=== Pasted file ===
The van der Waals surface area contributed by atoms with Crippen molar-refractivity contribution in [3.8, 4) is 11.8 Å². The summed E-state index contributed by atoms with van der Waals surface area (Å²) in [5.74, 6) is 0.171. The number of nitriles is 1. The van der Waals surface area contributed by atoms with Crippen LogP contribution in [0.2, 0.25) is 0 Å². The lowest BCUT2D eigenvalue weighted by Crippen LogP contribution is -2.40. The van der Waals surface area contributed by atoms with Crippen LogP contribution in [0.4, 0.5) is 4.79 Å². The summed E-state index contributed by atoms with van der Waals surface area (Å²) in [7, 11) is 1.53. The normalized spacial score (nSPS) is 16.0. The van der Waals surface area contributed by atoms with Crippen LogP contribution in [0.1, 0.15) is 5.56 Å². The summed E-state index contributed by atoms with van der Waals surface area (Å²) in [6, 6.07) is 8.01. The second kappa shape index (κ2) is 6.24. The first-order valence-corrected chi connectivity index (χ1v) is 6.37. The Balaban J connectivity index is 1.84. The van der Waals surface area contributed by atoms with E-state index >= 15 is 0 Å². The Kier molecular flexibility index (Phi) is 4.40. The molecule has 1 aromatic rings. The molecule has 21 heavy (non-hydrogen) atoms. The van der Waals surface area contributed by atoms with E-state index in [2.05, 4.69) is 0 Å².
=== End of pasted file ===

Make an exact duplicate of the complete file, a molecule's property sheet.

The van der Waals surface area contributed by atoms with Crippen molar-refractivity contribution in [3.8, 4) is 11.8 Å². The summed E-state index contributed by atoms with van der Waals surface area (Å²) in [5.74, 6) is 0.171. The number of nitriles is 1. The van der Waals surface area contributed by atoms with Crippen LogP contribution in [0.2, 0.25) is 0 Å². The lowest BCUT2D eigenvalue weighted by Crippen LogP contribution is -2.40. The van der Waals surface area contributed by atoms with Crippen LogP contribution in [0.4, 0.5) is 4.79 Å². The summed E-state index contributed by atoms with van der Waals surface area (Å²) in [7, 11) is 1.53. The normalized spacial score (nSPS) is 16.0. The van der Waals surface area contributed by atoms with Crippen LogP contribution in [0.1, 0.15) is 5.56 Å². The summed E-state index contributed by atoms with van der Waals surface area (Å²) in [6, 6.07) is 8.01. The second kappa shape index (κ2) is 6.24. The first-order valence-corrected chi connectivity index (χ1v) is 6.37. The Balaban J connectivity index is 1.84. The van der Waals surface area contributed by atoms with E-state index >= 15 is 0 Å². The Kier molecular flexibility index (Phi) is 4.40. The molecule has 1 aromatic rings. The molecule has 21 heavy (non-hydrogen) atoms. The van der Waals surface area contributed by atoms with E-state index in [2.05, 4.69) is 0 Å².